At this point, Mitch Daniels is the all-rounder of the group. Daniels has business experience as a former vice president at Eli Lilly, political experience in the Office of Management and Budget during the second Bush administration and as governor of Indiana, and higher education experience as the current president of Purdue University. Daniels is also still very popular in the state of Indiana, which is not to be discounted given the location of the NCAA headquarters.
The biggest issue with Daniels is timing. Daniels is barely over a month into his tenure as Purdue’s president. If the NCAA had an extended interim president through 2014 doing mostly cleanup and reorganization, Daniels might be available then.
The Educator: Arne Duncan
The current Secretary of Education is well-known in college atheltics circles now as an outspoken advocate of stiff punishment for low graduation rates. Between his time as CEO of Chicago Public Schools and being America’s top education official, Duncan will have more experience than any other possible candidate with the concept of how the NCAA and college athletics fits into a larger system, especially how it connects to high schools. Duncan is also a former student-athlete, which should earn him a couple credibility points since student-athlete welfare and fairness issues are the biggest challenges for the NCAA going forward.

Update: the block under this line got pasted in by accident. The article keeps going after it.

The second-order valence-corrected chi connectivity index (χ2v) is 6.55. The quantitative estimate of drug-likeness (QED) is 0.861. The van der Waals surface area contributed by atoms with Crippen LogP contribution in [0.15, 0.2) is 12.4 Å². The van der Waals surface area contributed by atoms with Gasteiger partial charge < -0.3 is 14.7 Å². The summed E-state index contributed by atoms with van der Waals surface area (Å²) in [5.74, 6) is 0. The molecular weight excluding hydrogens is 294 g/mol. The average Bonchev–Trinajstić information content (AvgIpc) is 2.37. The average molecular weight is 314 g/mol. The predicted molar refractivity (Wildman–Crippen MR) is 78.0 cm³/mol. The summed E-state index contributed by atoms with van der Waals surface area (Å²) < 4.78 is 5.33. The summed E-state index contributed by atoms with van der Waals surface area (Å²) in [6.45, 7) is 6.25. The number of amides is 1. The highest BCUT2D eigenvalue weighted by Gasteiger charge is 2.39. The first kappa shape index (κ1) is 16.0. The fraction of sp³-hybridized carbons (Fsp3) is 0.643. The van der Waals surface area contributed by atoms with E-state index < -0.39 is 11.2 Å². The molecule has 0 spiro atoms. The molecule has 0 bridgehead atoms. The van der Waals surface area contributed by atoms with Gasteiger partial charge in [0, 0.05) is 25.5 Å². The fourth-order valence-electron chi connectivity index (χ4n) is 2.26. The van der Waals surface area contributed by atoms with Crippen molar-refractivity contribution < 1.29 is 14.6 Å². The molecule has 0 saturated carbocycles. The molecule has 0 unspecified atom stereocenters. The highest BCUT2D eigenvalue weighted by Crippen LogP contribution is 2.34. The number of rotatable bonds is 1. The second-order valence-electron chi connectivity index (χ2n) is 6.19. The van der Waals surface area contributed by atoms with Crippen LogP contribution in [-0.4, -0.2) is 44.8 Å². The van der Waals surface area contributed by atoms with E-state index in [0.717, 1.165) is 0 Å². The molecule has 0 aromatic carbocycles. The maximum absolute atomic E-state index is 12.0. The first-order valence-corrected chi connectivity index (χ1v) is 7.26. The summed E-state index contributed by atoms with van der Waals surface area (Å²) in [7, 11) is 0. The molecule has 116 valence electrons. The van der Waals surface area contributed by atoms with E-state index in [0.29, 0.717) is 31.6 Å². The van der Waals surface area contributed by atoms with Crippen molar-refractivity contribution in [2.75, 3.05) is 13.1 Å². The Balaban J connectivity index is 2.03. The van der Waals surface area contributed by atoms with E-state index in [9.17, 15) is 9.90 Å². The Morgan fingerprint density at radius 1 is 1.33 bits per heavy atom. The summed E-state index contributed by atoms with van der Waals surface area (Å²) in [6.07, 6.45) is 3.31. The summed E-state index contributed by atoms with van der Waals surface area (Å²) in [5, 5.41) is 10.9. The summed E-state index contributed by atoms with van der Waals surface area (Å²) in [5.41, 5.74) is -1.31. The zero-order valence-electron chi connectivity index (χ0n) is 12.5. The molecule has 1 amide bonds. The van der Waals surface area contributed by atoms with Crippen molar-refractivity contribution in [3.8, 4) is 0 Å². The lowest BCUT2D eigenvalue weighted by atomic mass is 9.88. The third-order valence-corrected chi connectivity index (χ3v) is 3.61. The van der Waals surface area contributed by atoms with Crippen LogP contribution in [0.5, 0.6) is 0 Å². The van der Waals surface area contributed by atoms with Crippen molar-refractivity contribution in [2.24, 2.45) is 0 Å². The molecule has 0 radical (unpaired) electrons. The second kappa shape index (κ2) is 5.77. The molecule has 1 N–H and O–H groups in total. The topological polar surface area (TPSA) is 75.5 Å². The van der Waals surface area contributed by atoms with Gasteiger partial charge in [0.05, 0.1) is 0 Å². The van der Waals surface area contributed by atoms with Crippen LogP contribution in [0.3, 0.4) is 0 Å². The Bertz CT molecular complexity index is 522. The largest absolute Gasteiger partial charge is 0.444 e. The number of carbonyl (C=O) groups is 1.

The downside is that Duncan is like a possible Supreme Court nominee with too big of a case record. He has strongly held positions a number of issues critial to what type of organization the NCAA is going forward. That may hurt his hireability with a membership that may be looking to reassert control.
The Professor: Sunil Gulati
Outside of the NCAA, you would be hard pressed to find another leader of a major sports organization that will command the respect of the academic world like Gulati could. In addition to running the United States Soccer Federation, Gulati is also a full-time economics professor at Columbia. Heading up USSF also gives him the “whole system” experience that Duncan has, but on the sports side rather than in education. And if you believe the NCAA is corrupt, having a guy who has dealt with FIFA cannot hurt.
On the other hand, Gulati has been accused of playing ball with rather than standing up to FIFA (and CONCACAF). In addition, Gulati’s part-time presidency raises questions of whether he would be too hands off as NCAA president and whether he would give up what is a pretty sweet gig.
The Favorite: Robert Gates
Like Daniels, Gates has a variety of experience in politics and government (Director of the CIA, Secretary of Defense), business (service on a number of corporate boards) and higher education (president of Texas A&M, current chancellor of William and Mary). For someone with that long of a career in the intelligence and military community, Gates has emerged highly decorated and without controversy that might hinder work as head of the NCAA. He also has the academic chops (Ph.D from Georgetown) and Indiana connections (masters at Indiana University).
The objection raised almost immediately by Bomani Jones when I was floating names on Twitter is that hiring a former director of the CIA is not going to help the perception that the NCAA is not transparent enough. There’s also the question of whether Gates would leave his alma mater to take over the NCAA.